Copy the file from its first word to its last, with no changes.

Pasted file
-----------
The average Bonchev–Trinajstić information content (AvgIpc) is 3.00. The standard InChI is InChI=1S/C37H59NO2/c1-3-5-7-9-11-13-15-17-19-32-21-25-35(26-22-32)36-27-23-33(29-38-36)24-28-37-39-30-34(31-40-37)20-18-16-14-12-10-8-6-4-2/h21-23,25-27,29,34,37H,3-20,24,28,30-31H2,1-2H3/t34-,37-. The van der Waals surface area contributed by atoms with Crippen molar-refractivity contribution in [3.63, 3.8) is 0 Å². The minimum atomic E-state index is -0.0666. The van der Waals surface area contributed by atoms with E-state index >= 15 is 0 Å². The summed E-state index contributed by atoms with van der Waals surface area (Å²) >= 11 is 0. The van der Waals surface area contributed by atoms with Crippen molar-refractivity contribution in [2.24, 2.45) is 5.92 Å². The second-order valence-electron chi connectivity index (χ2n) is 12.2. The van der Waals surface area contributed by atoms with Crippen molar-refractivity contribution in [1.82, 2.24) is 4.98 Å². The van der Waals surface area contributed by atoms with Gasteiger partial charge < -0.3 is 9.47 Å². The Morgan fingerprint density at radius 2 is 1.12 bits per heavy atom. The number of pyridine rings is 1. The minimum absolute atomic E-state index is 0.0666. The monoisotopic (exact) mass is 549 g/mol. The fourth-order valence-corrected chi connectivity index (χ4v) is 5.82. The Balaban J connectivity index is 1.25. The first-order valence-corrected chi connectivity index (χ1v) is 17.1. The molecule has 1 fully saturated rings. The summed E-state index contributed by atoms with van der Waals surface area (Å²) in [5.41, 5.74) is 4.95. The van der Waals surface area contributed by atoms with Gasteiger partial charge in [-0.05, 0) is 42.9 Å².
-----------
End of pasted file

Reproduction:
The average Bonchev–Trinajstić information content (AvgIpc) is 3.00. The standard InChI is InChI=1S/C37H59NO2/c1-3-5-7-9-11-13-15-17-19-32-21-25-35(26-22-32)36-27-23-33(29-38-36)24-28-37-39-30-34(31-40-37)20-18-16-14-12-10-8-6-4-2/h21-23,25-27,29,34,37H,3-20,24,28,30-31H2,1-2H3/t34-,37-. The van der Waals surface area contributed by atoms with Crippen molar-refractivity contribution in [3.63, 3.8) is 0 Å². The minimum atomic E-state index is -0.0666. The van der Waals surface area contributed by atoms with E-state index >= 15 is 0 Å². The summed E-state index contributed by atoms with van der Waals surface area (Å²) >= 11 is 0. The van der Waals surface area contributed by atoms with Crippen molar-refractivity contribution in [2.24, 2.45) is 5.92 Å². The second-order valence-electron chi connectivity index (χ2n) is 12.2. The van der Waals surface area contributed by atoms with Crippen molar-refractivity contribution in [1.82, 2.24) is 4.98 Å². The van der Waals surface area contributed by atoms with Gasteiger partial charge < -0.3 is 9.47 Å². The Morgan fingerprint density at radius 2 is 1.12 bits per heavy atom. The number of pyridine rings is 1. The minimum absolute atomic E-state index is 0.0666. The monoisotopic (exact) mass is 549 g/mol. The fourth-order valence-corrected chi connectivity index (χ4v) is 5.82. The Balaban J connectivity index is 1.25. The first-order valence-corrected chi connectivity index (χ1v) is 17.1. The molecule has 1 fully saturated rings. The summed E-state index contributed by atoms with van der Waals surface area (Å²) in [5.41, 5.74) is 4.95. The van der Waals surface area contributed by atoms with Gasteiger partial charge in [-0.05, 0) is 42.9 Å².